ITAMP has entered its third decade of existence, a period during which entire subfields of Atomic, Molecular and Optical (AMO) physics have been created where none existed previously. AMO theory has played a vital role in motivating and explaining avant-garde experimental developments in AMO, condensed-matter, chemistry and optics. ITAMP, as the leading center of AMO physics theory in the US, has developed a notable reputation for training, mentoring and sponsoring postdoctoral and visiting fellows in theoretical AMO science. Of the forefront research opportunities targeted by the 2006 National Research Council decadal assessment, "Controlling the Quantum World" (National Academy Press, August 2006): precision measurements and tests of fundamental laws, ultracold physics, the development and application of ultra-intense, short wavelength light sources, ultra-fast quantum control of atoms, molecules and electrons, nanoscience, and quantum information science, ITAMP programs (visitors, postdoctoral, Winter Graduate Schools, workshops and speakers programs) have been involved in every one.
1. ITAMP remains committed to its goals:
2. Fostering an intellectually stimulating environment,
3. Developing forefront research areas,
4. Facilitating closer interactions between AMO theory and experiment,
5. Promoting AMO theory within the general physics community by encouraging cross-disciplinary exchanges.
The Institute for Theoretical Atomic, Molecular and Optical Physics was established in November 1988 at the Harvard-Smithsonian Center for Astrophysics in order to address the critical shortage of theorists in atomic and molecular physics at major universities throughout the nation. The objectives of the Institute were and are:
Attracting and training scientists of the highest quality in theoretical AMO Physics;
Maintaining an active visitors program to bring senior researchers together for varying lengths of time for scientific collaboration;
Establishing a strong post-doctoral fellowship program as a source of potential University faculty.
We are in a time of great intellectual excitement in atomic and molecular physics, stimulated in part by the use of lasers, of synchrotron radiation, of neutral and ion traps, and of particle beams in experiments of quite remarkable ingenuity, and in part by a growing recognition that atomic and molecular physics is a uniquely valuable discipline, rich in the diversity of its phenomena, in which general concepts about the existence and nature of structures can be explored quantitatively. In many instances, a direct confrontation with experiment can be carried out, which is impeded neither by uncertainties in the fundamental interactions nor by the lack of numerical precision in the theoretical predictions. Access to enhanced computer power has greatly enlarged the areas of significant activity in atomic and molecular physics as numerical experiments on many-body systems have become practicable, which will lead surely to the discovery of new kinds of structural features and to the delineation of the underlying laws that govern them. For theoretical atomic and molecular physics, a revolution is in progress. Unfortunately, this is occurring at a time in which almost no graduate students are being trained in theoretical AMO physics in any of the departments of physics of those major research universities that have been historically the principal sources of university faculty in the U.S.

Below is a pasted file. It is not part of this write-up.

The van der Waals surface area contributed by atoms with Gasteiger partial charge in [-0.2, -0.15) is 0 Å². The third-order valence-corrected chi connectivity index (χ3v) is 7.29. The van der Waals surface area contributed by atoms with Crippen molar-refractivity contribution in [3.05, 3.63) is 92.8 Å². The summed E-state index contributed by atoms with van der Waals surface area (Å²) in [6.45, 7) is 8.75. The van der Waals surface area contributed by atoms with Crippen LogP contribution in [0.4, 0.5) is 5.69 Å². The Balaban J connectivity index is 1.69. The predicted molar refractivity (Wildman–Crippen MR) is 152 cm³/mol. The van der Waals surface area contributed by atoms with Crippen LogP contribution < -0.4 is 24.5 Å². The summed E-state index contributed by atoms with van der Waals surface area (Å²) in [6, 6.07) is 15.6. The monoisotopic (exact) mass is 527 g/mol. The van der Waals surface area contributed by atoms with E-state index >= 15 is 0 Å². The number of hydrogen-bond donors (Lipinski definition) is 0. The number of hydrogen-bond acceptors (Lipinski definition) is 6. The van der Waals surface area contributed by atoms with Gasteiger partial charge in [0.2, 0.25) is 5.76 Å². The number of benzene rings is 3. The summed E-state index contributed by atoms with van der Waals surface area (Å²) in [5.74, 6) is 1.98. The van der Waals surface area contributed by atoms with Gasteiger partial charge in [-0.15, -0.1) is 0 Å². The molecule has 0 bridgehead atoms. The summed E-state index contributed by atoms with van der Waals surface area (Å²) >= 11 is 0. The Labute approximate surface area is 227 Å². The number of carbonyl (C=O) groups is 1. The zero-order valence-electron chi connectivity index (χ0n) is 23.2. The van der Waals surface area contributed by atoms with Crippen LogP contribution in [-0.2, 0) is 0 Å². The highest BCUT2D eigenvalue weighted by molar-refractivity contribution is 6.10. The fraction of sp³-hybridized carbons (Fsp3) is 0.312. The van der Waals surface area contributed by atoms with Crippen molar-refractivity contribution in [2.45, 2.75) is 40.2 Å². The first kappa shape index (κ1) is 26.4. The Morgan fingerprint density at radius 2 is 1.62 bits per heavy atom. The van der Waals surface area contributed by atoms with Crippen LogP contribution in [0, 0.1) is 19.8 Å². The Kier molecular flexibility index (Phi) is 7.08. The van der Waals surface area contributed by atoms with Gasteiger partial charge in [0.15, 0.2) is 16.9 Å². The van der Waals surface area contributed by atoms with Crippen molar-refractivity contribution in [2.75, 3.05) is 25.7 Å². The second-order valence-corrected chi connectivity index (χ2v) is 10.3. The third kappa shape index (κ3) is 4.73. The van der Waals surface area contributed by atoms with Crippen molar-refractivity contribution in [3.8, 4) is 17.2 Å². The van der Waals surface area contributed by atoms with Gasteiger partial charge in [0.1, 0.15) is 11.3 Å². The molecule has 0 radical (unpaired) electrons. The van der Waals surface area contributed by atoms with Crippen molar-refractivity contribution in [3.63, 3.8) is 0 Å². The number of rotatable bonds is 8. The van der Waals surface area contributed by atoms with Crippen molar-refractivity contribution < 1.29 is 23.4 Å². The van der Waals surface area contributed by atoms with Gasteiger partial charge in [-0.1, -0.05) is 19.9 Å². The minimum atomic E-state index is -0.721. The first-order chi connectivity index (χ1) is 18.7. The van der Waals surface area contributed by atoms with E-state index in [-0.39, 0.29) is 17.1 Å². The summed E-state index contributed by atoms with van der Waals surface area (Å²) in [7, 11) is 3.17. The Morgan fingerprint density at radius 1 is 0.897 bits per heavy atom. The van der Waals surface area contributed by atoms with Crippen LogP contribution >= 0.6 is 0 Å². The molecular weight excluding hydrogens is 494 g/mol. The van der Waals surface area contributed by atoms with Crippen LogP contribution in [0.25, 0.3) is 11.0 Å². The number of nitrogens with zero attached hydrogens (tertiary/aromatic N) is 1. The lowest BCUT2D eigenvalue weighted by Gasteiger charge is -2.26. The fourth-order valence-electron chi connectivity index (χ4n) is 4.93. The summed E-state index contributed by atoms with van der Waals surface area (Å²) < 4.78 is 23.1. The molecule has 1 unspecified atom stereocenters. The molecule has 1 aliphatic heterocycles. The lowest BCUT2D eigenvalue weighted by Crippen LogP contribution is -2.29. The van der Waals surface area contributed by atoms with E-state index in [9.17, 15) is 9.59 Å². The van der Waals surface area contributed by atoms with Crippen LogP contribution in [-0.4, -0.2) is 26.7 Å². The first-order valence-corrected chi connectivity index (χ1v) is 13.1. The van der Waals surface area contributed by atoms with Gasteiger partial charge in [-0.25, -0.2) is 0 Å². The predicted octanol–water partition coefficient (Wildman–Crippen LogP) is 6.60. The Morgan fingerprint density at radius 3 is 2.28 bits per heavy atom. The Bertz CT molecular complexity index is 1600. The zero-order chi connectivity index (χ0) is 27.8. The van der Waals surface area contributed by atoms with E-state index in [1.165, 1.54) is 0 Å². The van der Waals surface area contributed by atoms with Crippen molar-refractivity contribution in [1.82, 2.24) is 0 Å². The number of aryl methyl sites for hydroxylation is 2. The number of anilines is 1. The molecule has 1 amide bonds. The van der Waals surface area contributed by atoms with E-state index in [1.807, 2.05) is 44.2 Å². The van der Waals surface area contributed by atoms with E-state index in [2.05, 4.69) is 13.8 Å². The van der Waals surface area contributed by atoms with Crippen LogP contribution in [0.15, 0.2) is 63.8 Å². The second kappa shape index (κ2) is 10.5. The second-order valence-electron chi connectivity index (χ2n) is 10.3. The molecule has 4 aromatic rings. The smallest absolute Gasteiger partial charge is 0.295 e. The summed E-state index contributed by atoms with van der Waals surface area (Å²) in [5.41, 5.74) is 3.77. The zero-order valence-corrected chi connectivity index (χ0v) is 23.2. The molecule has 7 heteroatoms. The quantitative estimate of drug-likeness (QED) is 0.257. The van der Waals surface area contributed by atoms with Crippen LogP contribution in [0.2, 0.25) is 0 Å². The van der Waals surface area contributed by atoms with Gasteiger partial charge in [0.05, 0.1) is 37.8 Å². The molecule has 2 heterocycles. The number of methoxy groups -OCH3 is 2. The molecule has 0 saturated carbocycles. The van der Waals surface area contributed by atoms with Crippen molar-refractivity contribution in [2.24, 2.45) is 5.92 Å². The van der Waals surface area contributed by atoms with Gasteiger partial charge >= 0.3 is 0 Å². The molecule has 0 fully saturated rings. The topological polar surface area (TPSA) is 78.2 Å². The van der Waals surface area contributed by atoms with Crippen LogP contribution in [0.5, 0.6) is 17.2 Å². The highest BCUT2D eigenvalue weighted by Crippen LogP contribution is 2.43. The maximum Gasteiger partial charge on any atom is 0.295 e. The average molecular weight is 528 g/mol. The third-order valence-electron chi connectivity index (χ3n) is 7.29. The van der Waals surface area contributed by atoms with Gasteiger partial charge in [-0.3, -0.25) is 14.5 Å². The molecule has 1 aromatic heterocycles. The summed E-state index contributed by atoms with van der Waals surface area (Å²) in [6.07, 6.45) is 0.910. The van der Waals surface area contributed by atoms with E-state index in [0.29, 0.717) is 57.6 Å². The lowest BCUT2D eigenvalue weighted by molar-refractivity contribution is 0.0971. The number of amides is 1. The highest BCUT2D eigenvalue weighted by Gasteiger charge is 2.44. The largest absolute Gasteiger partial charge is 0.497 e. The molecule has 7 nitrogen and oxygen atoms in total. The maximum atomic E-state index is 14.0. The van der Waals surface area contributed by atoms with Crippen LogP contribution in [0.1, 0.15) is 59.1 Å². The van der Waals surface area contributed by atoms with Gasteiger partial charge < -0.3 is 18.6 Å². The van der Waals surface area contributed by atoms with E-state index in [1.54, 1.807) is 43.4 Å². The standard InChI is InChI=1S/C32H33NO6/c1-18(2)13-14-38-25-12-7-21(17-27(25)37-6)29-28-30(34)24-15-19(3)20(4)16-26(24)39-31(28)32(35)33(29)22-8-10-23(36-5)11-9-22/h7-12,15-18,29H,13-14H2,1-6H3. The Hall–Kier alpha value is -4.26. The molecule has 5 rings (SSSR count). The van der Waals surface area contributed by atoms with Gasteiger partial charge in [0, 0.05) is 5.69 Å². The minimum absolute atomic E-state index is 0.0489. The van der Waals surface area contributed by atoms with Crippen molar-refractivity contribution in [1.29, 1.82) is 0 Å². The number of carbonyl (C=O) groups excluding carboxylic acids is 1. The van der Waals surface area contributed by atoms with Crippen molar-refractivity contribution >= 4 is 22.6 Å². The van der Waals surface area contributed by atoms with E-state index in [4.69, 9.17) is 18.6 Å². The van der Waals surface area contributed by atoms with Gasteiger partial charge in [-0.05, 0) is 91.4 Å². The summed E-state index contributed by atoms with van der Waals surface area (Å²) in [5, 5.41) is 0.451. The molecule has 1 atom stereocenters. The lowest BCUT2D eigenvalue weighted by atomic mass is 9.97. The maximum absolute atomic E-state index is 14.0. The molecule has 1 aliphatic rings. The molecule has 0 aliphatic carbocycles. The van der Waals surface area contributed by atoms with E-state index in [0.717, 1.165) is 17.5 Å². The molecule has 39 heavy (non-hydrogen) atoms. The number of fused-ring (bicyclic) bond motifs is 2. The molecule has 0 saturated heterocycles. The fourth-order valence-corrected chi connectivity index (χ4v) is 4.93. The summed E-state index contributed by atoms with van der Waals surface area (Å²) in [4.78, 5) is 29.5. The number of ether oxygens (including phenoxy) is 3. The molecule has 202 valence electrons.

The original proposal for the creation of the Institute described the concern of the atomic and molecular community regarding "the grave shortage of young theorists" in atomic and molecular physics. This shortage was documented in the report of the NAS Committee on Atomic and Molecular Science (chaired by Lloyd Armstrong), "The State of Theoretical Atomic, Molecular and Optical Sciences in the United States" (National Academy Press, 1987). The original proposal states further: "Some of the effects of the low level of activity in theoretical atomic and molecular physics are already apparent in the inadequate interpretations offered in many experimental papers and their call for theoretical studies, and in the termination of experimental programs because of the lack of theoretical calculations that would raise significant further questions and point to new directions. Without the development, application and challenge of new theoretical ideas, atomic and molecular physics will eventually be reduced to a description of experimental observations of physical events, supported only because of its intimate connections to technology."
The Academy report by the Armstrong Committee mentioned amongst the measures that might be taken to strengthen theoretical AMO physics the formation of an institute and listed several criteria such an institute should satisfy: increasing the interactions of AMO theorists and experimenters and fostering interdisciplinary interactions; bringing together a critical mass of innovative researchers who can together more effectively tackle large problems; association with a university in order to bring graduate students into the field. ITAMP was created with these criteria in mind.
In 2002 the name of the Institute was changed to the Institute for Theoretical Atomic, Molecular and Optical Physics. The acronym ITAMP, however, was retained because of its widespread recognition